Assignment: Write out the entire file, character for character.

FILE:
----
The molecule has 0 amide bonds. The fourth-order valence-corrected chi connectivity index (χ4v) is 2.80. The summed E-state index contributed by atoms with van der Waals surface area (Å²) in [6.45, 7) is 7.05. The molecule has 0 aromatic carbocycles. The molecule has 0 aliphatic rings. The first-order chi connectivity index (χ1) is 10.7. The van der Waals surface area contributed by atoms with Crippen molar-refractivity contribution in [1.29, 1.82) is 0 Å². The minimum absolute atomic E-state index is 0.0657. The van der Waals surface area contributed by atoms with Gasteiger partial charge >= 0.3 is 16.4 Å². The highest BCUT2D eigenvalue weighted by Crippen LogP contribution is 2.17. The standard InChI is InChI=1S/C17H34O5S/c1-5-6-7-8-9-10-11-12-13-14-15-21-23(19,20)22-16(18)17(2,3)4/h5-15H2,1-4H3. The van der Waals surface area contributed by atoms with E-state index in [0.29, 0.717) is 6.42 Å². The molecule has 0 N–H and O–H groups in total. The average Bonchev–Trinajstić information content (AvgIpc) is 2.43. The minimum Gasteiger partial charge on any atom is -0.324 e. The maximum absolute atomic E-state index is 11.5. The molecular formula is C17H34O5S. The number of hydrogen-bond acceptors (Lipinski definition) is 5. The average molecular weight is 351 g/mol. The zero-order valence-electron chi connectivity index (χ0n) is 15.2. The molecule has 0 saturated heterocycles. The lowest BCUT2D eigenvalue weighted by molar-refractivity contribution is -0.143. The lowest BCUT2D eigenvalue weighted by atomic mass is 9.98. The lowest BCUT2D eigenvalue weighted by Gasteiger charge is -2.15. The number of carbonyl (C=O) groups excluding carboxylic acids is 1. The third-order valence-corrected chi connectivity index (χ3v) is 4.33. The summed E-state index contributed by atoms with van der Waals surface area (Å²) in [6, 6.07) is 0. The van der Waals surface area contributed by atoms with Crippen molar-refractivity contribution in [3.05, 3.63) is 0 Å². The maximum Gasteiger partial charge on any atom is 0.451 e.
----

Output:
The molecule has 0 amide bonds. The fourth-order valence-corrected chi connectivity index (χ4v) is 2.80. The summed E-state index contributed by atoms with van der Waals surface area (Å²) in [6.45, 7) is 7.05. The molecule has 0 aromatic carbocycles. The molecule has 0 aliphatic rings. The first-order chi connectivity index (χ1) is 10.7. The van der Waals surface area contributed by atoms with Crippen molar-refractivity contribution in [1.29, 1.82) is 0 Å². The minimum absolute atomic E-state index is 0.0657. The van der Waals surface area contributed by atoms with Gasteiger partial charge >= 0.3 is 16.4 Å². The highest BCUT2D eigenvalue weighted by Crippen LogP contribution is 2.17. The standard InChI is InChI=1S/C17H34O5S/c1-5-6-7-8-9-10-11-12-13-14-15-21-23(19,20)22-16(18)17(2,3)4/h5-15H2,1-4H3. The van der Waals surface area contributed by atoms with E-state index in [0.29, 0.717) is 6.42 Å². The molecule has 0 N–H and O–H groups in total. The average Bonchev–Trinajstić information content (AvgIpc) is 2.43. The minimum Gasteiger partial charge on any atom is -0.324 e. The maximum absolute atomic E-state index is 11.5. The molecular formula is C17H34O5S. The number of hydrogen-bond acceptors (Lipinski definition) is 5. The average molecular weight is 351 g/mol. The zero-order valence-electron chi connectivity index (χ0n) is 15.2. The molecule has 0 saturated heterocycles. The lowest BCUT2D eigenvalue weighted by molar-refractivity contribution is -0.143. The lowest BCUT2D eigenvalue weighted by atomic mass is 9.98. The lowest BCUT2D eigenvalue weighted by Gasteiger charge is -2.15. The number of carbonyl (C=O) groups excluding carboxylic acids is 1. The third-order valence-corrected chi connectivity index (χ3v) is 4.33. The summed E-state index contributed by atoms with van der Waals surface area (Å²) in [6, 6.07) is 0. The van der Waals surface area contributed by atoms with Crippen molar-refractivity contribution in [3.05, 3.63) is 0 Å². The maximum Gasteiger partial charge on any atom is 0.451 e.